Tracking W20

On August 26, 2015, a mature female Bald Eagle was released at Widewater State Park in Stafford, Virginia. The eagle was rescued in the same area in May 2015; the bird spent more than three months recovering at the Wildlife Center. Read more about the eagle’s history and rehabilitation here. Prior to release, the eagle was fitted with a GPS transmitter.

At the Center, the eagle was known as #15-0642 – the 642nd patient admitted to the Center in 2015. Now, the eagle will be known as W20. “W” represents Widewater, where the eagle was released. The numbers are the last two digits on the transmitter that the eagle is wearing. Each transmitter has a five-digit number written on the side of it in permanent black marker so that the eagle could possibly be identified at a distance.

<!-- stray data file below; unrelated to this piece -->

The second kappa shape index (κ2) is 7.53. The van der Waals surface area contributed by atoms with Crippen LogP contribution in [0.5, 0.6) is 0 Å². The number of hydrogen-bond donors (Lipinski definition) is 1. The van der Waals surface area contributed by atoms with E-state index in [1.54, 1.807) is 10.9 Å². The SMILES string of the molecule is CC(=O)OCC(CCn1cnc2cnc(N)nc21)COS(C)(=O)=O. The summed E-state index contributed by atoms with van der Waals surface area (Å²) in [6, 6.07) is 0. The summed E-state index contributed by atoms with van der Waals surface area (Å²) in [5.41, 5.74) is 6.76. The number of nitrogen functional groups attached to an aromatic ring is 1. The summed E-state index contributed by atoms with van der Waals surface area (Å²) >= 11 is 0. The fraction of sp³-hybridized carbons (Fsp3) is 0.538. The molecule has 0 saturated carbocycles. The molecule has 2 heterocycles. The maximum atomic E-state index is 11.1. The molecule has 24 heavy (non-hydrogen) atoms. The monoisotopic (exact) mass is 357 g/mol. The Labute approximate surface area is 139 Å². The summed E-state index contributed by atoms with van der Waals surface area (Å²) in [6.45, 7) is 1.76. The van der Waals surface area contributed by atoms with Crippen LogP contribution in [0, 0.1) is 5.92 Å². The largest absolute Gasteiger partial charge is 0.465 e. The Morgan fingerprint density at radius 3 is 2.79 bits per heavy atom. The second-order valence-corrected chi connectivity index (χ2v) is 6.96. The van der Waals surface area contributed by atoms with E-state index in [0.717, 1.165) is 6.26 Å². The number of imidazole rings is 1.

June 20: On June 15, W20 flew back over the Potomac to Virginia and hung out at Widewater State Park for a few days. On June 18, the bird flew roughly 12 miles north to Leesylvania State Park in Prince William County. 

June 14: Bald Eagle W20 is now back in Maryland! On June 10, the eagle flew over the Potomac River to Douglas Point; after a day, the bird flew south over Wades Bay to Smith Point.

 

June 7: Within the past week, W20 continued to cruise around the Widewater area, flying along the banks of the Potomac and Aquia Creek.

Where was she? 2017 Tracking Archives for W20

2016 Tracking Archives for W20.

Frequently Asked Questions about the Transmitter